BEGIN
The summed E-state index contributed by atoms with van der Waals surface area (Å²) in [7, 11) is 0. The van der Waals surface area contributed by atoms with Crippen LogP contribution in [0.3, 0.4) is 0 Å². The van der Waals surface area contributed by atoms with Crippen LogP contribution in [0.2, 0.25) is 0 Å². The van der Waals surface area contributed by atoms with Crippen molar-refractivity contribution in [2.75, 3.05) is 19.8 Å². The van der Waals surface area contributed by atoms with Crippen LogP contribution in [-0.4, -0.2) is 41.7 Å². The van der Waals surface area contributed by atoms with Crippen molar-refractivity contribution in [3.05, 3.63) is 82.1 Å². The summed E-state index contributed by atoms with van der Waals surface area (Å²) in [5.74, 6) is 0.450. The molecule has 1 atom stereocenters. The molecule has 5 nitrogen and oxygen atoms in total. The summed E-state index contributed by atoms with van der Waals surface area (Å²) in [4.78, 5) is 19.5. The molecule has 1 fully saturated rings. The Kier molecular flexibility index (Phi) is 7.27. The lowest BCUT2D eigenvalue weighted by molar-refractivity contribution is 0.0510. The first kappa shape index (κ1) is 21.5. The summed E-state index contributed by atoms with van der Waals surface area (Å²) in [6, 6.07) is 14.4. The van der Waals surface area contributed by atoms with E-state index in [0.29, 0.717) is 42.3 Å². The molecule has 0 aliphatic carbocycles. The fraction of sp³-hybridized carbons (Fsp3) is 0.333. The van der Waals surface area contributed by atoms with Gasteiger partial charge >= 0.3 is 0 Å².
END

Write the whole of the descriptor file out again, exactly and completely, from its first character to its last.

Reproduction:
The summed E-state index contributed by atoms with van der Waals surface area (Å²) in [7, 11) is 0. The van der Waals surface area contributed by atoms with Crippen LogP contribution in [0.3, 0.4) is 0 Å². The van der Waals surface area contributed by atoms with Crippen LogP contribution in [0.2, 0.25) is 0 Å². The van der Waals surface area contributed by atoms with Crippen molar-refractivity contribution in [2.75, 3.05) is 19.8 Å². The van der Waals surface area contributed by atoms with Crippen LogP contribution in [-0.4, -0.2) is 41.7 Å². The van der Waals surface area contributed by atoms with Crippen molar-refractivity contribution in [3.05, 3.63) is 82.1 Å². The summed E-state index contributed by atoms with van der Waals surface area (Å²) in [5.74, 6) is 0.450. The molecule has 1 atom stereocenters. The molecule has 5 nitrogen and oxygen atoms in total. The summed E-state index contributed by atoms with van der Waals surface area (Å²) in [4.78, 5) is 19.5. The molecule has 1 fully saturated rings. The Kier molecular flexibility index (Phi) is 7.27. The lowest BCUT2D eigenvalue weighted by molar-refractivity contribution is 0.0510. The first kappa shape index (κ1) is 21.5. The summed E-state index contributed by atoms with van der Waals surface area (Å²) in [6, 6.07) is 14.4. The van der Waals surface area contributed by atoms with E-state index in [0.29, 0.717) is 42.3 Å². The molecule has 0 aliphatic carbocycles. The fraction of sp³-hybridized carbons (Fsp3) is 0.333. The van der Waals surface area contributed by atoms with Gasteiger partial charge >= 0.3 is 0 Å².